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Skiers Need Extra SPF

The sun’s rays can be especially dangerous on the slopes.

Every athlete knows that education is a crucial part of performance. Sport and exercise research, insight from top trainers, science, and technology help you to better understand your body so you can craft a healthier lifestyle, workouts, and recovery plan.

In our daily news series, experts address some of the latest fitness research, nutrition, style, and health stories.


THE SCIENCE
In a recent study in PLoS ONE, when people were told to apply sunscreen on their face, they missed around eight percent of their skin. The most commonly omitted area: around the eyes—the same spot roughly five to ten percent of all skin cancers develop. What’s more, past studies have shown fewer than five percent of adult skiers and snowboarders apply or reapply sunscreen properly.
EXPERT INSIGHT
"The eyelid region is really thin and susceptible to damage, and a much higher proportion of skin cancers affect the eyelids than you’d think based on their small area," says study author Kevin Hamill, Ph.D., lecturer of eye and vision science at the University of Liverpool in the UK.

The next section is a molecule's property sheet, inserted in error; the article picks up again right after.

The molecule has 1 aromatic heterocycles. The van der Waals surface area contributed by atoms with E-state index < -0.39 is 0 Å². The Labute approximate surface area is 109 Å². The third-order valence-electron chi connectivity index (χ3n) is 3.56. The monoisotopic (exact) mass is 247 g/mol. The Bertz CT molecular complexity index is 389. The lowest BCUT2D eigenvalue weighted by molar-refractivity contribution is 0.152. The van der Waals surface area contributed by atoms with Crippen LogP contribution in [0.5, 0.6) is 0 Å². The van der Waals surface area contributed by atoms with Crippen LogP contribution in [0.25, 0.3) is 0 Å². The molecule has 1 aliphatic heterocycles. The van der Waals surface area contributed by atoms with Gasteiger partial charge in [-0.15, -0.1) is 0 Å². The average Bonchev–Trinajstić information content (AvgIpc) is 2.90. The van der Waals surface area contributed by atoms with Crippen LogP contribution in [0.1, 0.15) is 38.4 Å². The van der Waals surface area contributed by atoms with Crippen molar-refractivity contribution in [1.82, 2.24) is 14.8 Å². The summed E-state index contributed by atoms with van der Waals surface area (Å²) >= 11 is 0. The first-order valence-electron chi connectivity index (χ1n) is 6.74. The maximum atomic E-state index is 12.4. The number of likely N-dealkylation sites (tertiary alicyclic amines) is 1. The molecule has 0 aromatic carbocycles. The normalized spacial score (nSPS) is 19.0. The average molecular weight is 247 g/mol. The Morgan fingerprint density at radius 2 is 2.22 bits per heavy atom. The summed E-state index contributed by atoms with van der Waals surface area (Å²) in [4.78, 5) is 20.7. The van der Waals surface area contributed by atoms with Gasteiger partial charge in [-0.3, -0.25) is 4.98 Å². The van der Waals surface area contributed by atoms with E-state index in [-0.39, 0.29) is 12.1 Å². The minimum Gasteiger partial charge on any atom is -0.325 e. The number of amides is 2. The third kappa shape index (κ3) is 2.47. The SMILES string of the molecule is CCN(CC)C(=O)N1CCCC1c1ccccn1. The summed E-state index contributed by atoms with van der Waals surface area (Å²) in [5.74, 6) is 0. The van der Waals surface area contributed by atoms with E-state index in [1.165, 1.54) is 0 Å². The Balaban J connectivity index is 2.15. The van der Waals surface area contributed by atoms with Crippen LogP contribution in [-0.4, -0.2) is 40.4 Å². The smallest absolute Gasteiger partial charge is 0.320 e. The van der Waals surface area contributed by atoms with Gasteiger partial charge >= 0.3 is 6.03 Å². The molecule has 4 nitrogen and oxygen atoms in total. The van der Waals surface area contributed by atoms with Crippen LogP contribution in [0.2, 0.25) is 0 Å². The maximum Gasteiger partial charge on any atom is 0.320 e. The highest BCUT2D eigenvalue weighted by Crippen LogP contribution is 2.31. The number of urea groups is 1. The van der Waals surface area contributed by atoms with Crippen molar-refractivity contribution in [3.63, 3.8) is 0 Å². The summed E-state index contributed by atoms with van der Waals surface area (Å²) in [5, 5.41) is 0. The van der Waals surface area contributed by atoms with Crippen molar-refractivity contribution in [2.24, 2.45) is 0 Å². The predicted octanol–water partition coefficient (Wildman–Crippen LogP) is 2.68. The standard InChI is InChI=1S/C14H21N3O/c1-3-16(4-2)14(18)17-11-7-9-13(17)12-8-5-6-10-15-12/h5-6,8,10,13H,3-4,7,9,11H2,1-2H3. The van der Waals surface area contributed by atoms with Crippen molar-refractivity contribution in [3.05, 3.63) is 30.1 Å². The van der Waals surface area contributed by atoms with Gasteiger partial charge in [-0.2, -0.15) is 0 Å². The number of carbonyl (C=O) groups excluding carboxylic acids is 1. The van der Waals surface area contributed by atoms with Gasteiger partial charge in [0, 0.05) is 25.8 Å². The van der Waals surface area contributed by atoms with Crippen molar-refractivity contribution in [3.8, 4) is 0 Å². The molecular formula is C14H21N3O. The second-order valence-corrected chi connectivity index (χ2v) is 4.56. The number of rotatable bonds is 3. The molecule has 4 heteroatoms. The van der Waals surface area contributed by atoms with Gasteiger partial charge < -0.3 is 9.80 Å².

Hamill’s team ran the same test across various seasons and found people neglected their eyelids in the summer just as much as they did in the winter, but Hamill adds there is particular risk in the colder months. People think about sun damage less when they can’t feel the heat due to chilly winds. The reflective nature of snow might also rebound UV rays onto the eyelids.

THE BOTTOM LINE
Apply SPF 30 on every part of your skin that will be exposed to the sun 30 minutes before you head out for winter sports and reapply every two hours, regardless of how cloudy or hot it is. Hamill advises also wearing goggles that wrap around your face and have 100 percent UV protection, like ones from Smith or Oakley.